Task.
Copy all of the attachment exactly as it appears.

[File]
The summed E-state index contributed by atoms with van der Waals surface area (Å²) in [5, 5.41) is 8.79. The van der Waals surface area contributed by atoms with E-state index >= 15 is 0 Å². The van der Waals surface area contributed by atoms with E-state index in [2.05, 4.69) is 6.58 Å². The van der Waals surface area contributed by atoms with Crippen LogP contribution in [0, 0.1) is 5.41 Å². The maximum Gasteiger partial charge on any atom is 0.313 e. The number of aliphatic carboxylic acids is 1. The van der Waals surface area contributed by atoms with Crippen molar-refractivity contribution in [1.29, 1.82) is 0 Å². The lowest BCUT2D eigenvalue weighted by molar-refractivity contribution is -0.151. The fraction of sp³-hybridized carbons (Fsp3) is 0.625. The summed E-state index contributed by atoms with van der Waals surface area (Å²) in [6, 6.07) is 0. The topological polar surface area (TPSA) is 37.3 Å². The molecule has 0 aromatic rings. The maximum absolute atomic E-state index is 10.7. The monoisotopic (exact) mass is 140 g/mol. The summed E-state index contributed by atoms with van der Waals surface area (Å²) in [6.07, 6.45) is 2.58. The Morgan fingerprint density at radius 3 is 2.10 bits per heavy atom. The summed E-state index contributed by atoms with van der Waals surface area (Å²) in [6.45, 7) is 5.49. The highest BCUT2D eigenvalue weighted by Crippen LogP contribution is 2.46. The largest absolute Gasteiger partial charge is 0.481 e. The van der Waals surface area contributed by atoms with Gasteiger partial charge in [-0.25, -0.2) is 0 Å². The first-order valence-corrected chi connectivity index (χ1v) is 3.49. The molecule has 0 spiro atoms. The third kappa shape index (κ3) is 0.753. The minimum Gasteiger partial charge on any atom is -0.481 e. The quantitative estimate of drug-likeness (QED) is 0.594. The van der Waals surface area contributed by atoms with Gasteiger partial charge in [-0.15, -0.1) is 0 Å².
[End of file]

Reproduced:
The summed E-state index contributed by atoms with van der Waals surface area (Å²) in [5, 5.41) is 8.79. The van der Waals surface area contributed by atoms with E-state index >= 15 is 0 Å². The van der Waals surface area contributed by atoms with E-state index in [2.05, 4.69) is 6.58 Å². The van der Waals surface area contributed by atoms with Crippen LogP contribution in [0, 0.1) is 5.41 Å². The maximum Gasteiger partial charge on any atom is 0.313 e. The number of aliphatic carboxylic acids is 1. The van der Waals surface area contributed by atoms with Crippen molar-refractivity contribution in [1.29, 1.82) is 0 Å². The lowest BCUT2D eigenvalue weighted by molar-refractivity contribution is -0.151. The fraction of sp³-hybridized carbons (Fsp3) is 0.625. The summed E-state index contributed by atoms with van der Waals surface area (Å²) in [6, 6.07) is 0. The topological polar surface area (TPSA) is 37.3 Å². The molecule has 0 aromatic rings. The maximum absolute atomic E-state index is 10.7. The monoisotopic (exact) mass is 140 g/mol. The summed E-state index contributed by atoms with van der Waals surface area (Å²) in [6.07, 6.45) is 2.58. The Morgan fingerprint density at radius 3 is 2.10 bits per heavy atom. The summed E-state index contributed by atoms with van der Waals surface area (Å²) in [6.45, 7) is 5.49. The highest BCUT2D eigenvalue weighted by Crippen LogP contribution is 2.46. The largest absolute Gasteiger partial charge is 0.481 e. The van der Waals surface area contributed by atoms with Gasteiger partial charge in [-0.25, -0.2) is 0 Å². The first-order valence-corrected chi connectivity index (χ1v) is 3.49. The molecule has 0 spiro atoms. The third kappa shape index (κ3) is 0.753. The minimum Gasteiger partial charge on any atom is -0.481 e. The quantitative estimate of drug-likeness (QED) is 0.594. The van der Waals surface area contributed by atoms with Gasteiger partial charge in [-0.15, -0.1) is 0 Å².